In , the EMA also concluded that a small increased risk of thrombotic events could not be excluded with nonselective NSAIDs, including diclofenac, particularly when they are used at high doses for long-term treatment. Based on the epidemiological data and the SOS findings, CHMP concluded its revision in with the opinion that current treatment advice adequately reflects the knowledge regarding the safety and efficacy of naproxen and ibuprofen, but they decided to modify advice related to diclofenac.
This edition also highlighted updated prescribing advice for aceclofenac, which is now contraindicated in people with certain CV disease, in line with diclofenac and COX-2 inhibitors. Diclofenac is among the most prescribed NSAIDs due to its favorable GI safety profile and efficacy for pain relief, but showed a dose-related CV effect, which increases for the higher doses and becomes comparable to the coxibs.
The panel stated the following: However, the risk of GI events was significantly lower with celecoxib than with naproxen or ibuprofen, while the risk of renal events was significantly lower with celecoxib than with ibuprofen and comparable to naproxen.
Despite some previous data suggesting a possible association of paracetamol with CV risk 46 due to its effect on blood pressure, 47 a retrospective analysis by Fulton and colleagues 48 confirmed the safety of acetaminophen after collecting data from the UK Clinical Research Practice Datalink. No relationship could be found between verified acetaminophen prescription data and risk of MI or stroke in patients with hypertension over a year period.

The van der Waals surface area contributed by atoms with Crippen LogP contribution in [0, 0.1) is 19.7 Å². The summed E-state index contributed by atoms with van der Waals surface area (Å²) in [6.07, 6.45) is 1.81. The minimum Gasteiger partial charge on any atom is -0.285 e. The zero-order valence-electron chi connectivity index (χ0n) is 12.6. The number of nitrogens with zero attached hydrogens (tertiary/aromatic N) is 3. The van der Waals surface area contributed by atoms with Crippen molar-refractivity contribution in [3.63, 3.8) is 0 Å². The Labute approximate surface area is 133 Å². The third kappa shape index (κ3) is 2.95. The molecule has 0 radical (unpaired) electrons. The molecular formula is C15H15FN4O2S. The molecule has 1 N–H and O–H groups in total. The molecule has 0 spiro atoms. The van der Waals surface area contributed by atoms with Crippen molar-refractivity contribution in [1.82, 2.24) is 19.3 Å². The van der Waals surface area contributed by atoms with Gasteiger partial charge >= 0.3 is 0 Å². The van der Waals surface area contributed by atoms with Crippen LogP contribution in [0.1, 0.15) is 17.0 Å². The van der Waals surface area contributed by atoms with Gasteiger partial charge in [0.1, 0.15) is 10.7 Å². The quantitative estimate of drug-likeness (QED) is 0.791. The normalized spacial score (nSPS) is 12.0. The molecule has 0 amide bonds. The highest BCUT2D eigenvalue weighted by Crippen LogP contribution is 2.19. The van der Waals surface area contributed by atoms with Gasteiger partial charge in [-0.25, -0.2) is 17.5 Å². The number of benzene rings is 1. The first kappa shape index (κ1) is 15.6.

Among the 10, acetaminophen-exposed individuals aged at least 65 years, there was no relationship between risk of MI, stroke or any CV event and acetaminophen exposure compared with the 13, individuals not exposed.
The safety of paracetamol was also confirmed in another cohort study of 36, patients diagnosed with OA and with a first-time prescription of NSAIDs between and These findings support the choice of acetaminophen therapy for OA-related pain, especially in those patients presenting with cerebrovascular and CV morbidities or related risk factors.
The efficacy of paracetamol and selective NSAIDs has been compared, postulating celecoxib to be superior to acetaminophen in acute postoperative pain relief. Data were confirmed in a Cochrane review comparing the safety and efficacy of acetaminophen with placebo and NSAIDs: The review also found that acetaminophen was superior to placebo on several pain measures while no significant WOMAC score differences were demonstrated between treatments.
The clinical decision-making process, leading to the prescription of NSAIDs, involves the selection of a significant number of molecules, types of preparations and dosages. In particular, a review of the medical history including advanced age, history of GI ulcer, hypertension, ischemic heart disease, kidney diseases and concomitant treatment with corticosteroids, aspirin, anticoagulants and antihypertensive drugs is essential Table 2. In the last few years, the literature has shown that NSAIDs are nonhomogeneous as a drug class and there are vast differences between individual molecules, not only in terms of AEs but also in their efficacy.
Recently, da Costa and colleagues 57 published a network meta-analysis assessing the effectiveness of different preparations and doses of NSAIDs used to treat OA-related pain. The authors considered trials published between and , with at least patients per group, comparing any of the following interventions: The study included 74 randomized trials with a total of 58, patients.
The treatment effect was evaluated in terms of improving function and pain relief. In fact, the approved maximum daily dose of diclofenac showed an effect size of 1. Compared with the other NSAIDs, celecoxib, diclofenac and naproxen showed a linear correlation between analgesic effect and dose.
The difference in terms of CV and GI risks among the NSAIDs and the availability of different formulations and dosages allow therapies to be customized according to the characteristics of every single patient Table 3. If the patient presents a considerable CV risk, COX-2 selective inhibitors, as well as high doses of diclofenac and ibuprofen, are contraindicated.